Iconic commercial developer dies

Robert Adrian “Tim” Snow epitomized old school while serving as a driving force in the modern Las Vegas commercial development world.

The former president and chief development officer of Thomas &Mack Co. had a penchant for drafting budgets and million-dollar contracts simply using a wooden pencil on a yellow legal pad he carried with him. When the industry standard was more lawyers and legal paperwork, Snow would rather look at someone in the eye and seal the deal with a handshake, according to family and colleagues.

The man who left his footprint with the development of 3.2 million square feet in 78 office, retail, industrial and hotel projects in the 1990s and 2000s died Sept. 11 at age 79 after a lengthy battle with prostate cancer.

Snow’s achievement received recognition from the Southern Nevada chapter of the National Association of Industrial and Office Properties (NAIOP) in which he served as president in 1997. The development group gave Snow, who also recruited many members to join the organization, its Lifetime Achievement Award in 2009.

“His business persona was as hard-working, hard-charging and relentless, and in my mind that tenacity forced everybody to up their game because if you didn’t, Tim would get the deal,” said Rod Martin, senior vice president of Majestic Realty Co.

Snow worked in Chicago, Dallas and extensively in Los Angeles before taking a role with Thomas &Mack in 1994. He’s credited at bringing national experience and an intricate knowledge to Southern Nevada at a time commercial development was in its infancy, Martin said. That helped steer and guide that development and make Las Vegas one of the best commercial real estate markets in the country, Martin said.

Rick Myers, president of Thomas &Mack took over for Snow when he stepped down in 2007. Many who work in real estate have their strengths whether it be on the construction or transaction side of the business, Myers said.

One of the real attributes of Snow was his depth of knowledge over the entire development spectrum, starting with feasibility of what the market is doing and what’s the right product type and when the time to go forward was, Myers said.

“He also had complete command of the entitlement side of the business with permits, complete command of the transaction side of the business, and complete command of the marketing side of the business,” Myers said. “He knew the detailed level of the cost per liner foot of a certain size of plastic conduit. He was the breadth and depth of his knowledge was very impressive and deep and absolute tireless worker in anything he did.”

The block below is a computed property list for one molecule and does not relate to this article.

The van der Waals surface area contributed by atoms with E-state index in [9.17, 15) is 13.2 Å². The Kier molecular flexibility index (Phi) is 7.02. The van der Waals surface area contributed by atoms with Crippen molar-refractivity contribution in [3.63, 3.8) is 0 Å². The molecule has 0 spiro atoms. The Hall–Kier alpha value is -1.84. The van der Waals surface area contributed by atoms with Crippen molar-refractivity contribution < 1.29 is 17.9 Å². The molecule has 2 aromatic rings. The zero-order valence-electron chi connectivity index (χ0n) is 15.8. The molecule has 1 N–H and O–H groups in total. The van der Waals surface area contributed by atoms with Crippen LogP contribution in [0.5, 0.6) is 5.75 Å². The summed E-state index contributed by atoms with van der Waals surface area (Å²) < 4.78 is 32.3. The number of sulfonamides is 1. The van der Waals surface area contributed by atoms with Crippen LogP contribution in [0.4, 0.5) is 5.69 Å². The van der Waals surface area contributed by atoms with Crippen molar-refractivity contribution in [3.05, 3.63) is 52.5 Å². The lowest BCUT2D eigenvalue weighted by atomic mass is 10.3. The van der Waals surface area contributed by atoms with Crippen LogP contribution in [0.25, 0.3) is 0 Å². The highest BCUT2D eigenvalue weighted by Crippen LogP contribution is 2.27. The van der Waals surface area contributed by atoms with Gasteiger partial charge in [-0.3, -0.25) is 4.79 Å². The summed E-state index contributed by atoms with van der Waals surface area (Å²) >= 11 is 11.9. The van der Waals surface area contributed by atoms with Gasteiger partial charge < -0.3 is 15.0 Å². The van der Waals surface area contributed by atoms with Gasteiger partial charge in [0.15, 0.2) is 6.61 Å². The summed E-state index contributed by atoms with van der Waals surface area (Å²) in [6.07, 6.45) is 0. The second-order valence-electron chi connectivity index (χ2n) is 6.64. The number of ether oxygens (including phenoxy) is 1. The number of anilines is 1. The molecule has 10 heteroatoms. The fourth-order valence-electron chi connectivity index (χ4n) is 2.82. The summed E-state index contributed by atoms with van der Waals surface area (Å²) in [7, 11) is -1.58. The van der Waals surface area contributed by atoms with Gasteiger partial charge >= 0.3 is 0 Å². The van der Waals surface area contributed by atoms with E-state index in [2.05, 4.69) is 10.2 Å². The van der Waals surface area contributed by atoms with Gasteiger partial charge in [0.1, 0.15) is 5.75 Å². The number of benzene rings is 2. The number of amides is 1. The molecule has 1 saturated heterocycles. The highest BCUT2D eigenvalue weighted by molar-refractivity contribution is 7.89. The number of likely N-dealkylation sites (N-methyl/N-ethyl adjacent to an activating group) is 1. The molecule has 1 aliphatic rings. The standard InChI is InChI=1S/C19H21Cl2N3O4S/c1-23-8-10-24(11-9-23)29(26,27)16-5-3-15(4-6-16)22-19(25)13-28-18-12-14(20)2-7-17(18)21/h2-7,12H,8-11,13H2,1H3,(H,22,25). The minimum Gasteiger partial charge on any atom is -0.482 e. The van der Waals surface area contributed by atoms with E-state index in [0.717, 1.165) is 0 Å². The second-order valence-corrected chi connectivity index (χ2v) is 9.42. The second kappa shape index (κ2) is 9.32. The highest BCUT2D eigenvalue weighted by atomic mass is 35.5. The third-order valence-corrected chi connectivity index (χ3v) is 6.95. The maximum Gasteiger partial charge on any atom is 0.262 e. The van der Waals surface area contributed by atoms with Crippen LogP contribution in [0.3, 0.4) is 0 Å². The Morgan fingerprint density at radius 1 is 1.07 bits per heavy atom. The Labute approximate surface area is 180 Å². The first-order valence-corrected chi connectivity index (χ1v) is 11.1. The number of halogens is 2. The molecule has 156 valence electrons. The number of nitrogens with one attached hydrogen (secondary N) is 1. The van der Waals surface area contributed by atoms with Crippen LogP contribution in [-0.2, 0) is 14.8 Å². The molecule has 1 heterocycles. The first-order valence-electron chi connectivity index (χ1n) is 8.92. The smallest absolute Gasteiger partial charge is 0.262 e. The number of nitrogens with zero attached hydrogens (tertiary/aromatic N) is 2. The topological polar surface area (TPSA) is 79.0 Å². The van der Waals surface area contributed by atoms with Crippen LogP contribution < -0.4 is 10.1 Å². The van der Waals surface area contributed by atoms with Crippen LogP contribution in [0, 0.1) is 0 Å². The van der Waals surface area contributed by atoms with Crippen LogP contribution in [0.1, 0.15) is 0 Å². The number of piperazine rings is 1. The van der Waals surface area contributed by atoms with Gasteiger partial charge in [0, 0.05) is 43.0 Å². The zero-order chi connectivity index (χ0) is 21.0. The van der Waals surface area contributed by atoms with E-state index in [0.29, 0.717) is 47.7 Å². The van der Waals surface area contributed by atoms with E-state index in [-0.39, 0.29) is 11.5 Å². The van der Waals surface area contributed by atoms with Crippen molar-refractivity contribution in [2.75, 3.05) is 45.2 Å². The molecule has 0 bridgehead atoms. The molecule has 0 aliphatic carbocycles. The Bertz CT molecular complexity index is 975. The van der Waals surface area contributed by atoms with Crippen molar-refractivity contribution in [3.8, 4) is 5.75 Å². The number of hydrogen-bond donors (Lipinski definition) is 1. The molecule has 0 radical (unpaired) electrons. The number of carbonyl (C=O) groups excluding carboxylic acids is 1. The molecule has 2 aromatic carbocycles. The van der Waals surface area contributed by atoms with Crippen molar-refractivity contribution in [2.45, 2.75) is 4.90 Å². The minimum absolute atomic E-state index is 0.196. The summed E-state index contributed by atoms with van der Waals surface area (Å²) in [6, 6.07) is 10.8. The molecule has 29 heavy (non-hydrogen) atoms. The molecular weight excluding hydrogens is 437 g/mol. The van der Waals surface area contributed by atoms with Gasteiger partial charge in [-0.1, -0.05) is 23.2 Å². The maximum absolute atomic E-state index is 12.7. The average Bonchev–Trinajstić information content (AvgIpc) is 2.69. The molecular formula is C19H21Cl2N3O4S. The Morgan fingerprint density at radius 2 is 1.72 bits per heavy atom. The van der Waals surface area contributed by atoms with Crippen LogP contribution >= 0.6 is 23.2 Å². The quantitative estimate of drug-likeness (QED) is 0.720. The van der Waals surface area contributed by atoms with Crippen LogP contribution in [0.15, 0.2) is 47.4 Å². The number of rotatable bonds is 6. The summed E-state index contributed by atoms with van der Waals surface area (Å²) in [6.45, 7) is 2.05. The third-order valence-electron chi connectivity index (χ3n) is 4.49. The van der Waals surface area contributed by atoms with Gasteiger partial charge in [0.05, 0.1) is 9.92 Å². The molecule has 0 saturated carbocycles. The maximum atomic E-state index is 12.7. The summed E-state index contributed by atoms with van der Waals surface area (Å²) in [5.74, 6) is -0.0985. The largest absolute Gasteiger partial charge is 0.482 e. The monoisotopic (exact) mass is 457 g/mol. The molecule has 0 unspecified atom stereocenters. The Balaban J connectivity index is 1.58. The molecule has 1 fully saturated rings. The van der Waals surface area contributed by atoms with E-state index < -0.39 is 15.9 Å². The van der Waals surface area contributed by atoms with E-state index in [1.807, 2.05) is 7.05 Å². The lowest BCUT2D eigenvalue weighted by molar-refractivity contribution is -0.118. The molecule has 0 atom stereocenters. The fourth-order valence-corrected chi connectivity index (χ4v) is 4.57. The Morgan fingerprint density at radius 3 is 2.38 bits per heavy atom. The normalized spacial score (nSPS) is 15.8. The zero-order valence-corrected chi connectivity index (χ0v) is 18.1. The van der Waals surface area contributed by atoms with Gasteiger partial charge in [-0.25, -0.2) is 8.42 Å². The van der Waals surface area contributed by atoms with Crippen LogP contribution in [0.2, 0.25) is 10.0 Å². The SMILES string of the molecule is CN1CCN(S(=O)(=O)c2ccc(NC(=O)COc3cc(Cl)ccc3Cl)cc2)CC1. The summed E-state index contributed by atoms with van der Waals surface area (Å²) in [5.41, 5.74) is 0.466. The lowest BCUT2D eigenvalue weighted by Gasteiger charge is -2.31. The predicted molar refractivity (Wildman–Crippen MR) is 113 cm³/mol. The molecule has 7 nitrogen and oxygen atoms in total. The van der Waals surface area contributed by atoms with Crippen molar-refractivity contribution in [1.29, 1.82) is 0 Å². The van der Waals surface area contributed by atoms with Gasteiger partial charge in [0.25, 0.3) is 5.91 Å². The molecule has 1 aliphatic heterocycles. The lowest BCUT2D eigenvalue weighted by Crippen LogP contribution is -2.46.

Myers said Snow did that while battling prostate cancer for nearly two decades and “never said one word of woe is me or never slowed down.” Snow is one of those people you smile about when you think about him, he said.

As president of Thomas &Mack Development Group, Snow directed the development of 1,100 acres of land including the McCarran Center, Las Vegas Digital Exchange Campus, Las Vegas Tech Center II and Northern Beltway Industrial Center. After leaving Thomas &Mack in 2007, he opened his own consultancy and became a development advisor to UNLV, Kemper Insurance/Unitrin, city of Henderson, Delta Pacific Land Co. and the Las Vegas Art Museum. With UNLV, he was involved with the development of the Harry Reid Research and Technology Center.

Martin, who worked with Snow on projects such as the Las Vegas Digital Exchange Campus, said he was amazed at how hard Snow worked. He said he would leave a meeting at the end of day exhausted and when he met Snow the following morning, he would have five to six pages of notes he worked on during the night.

“It was impressive how hard he worked,” said Martin, who added that people should know he was caring and fun-loving as well. “That’s truly the Tim Snow that his wife, family and friends know. He was just as good at those aspects (as) the tenacity he had as a real estate developer.”

Snow was born March, 5, 1937 in Evanston, Illinois, and graduated from the University of Illinois in 1959.

He is survived by his wife of 36 years, Jane M. Snow, of Las Vegas, and their daughter, Elizabeth V. Snow, of Brooklyn, New York; two daughters from a previous marriage, Katherine “Kitty” Curran of Chapel Hill, North Carolina, and Jennifer Snow of Brooklyn; two son-in-laws, Joel Curran and Stephen Para; and two granddaughters, Kelsey Curran and Addison Curran. He is also survived by his sister, Jill Cassidy; a niece, Keely Cassidy Valdma; and great-niece, Kyrii Valdma, all of Orange County, California.

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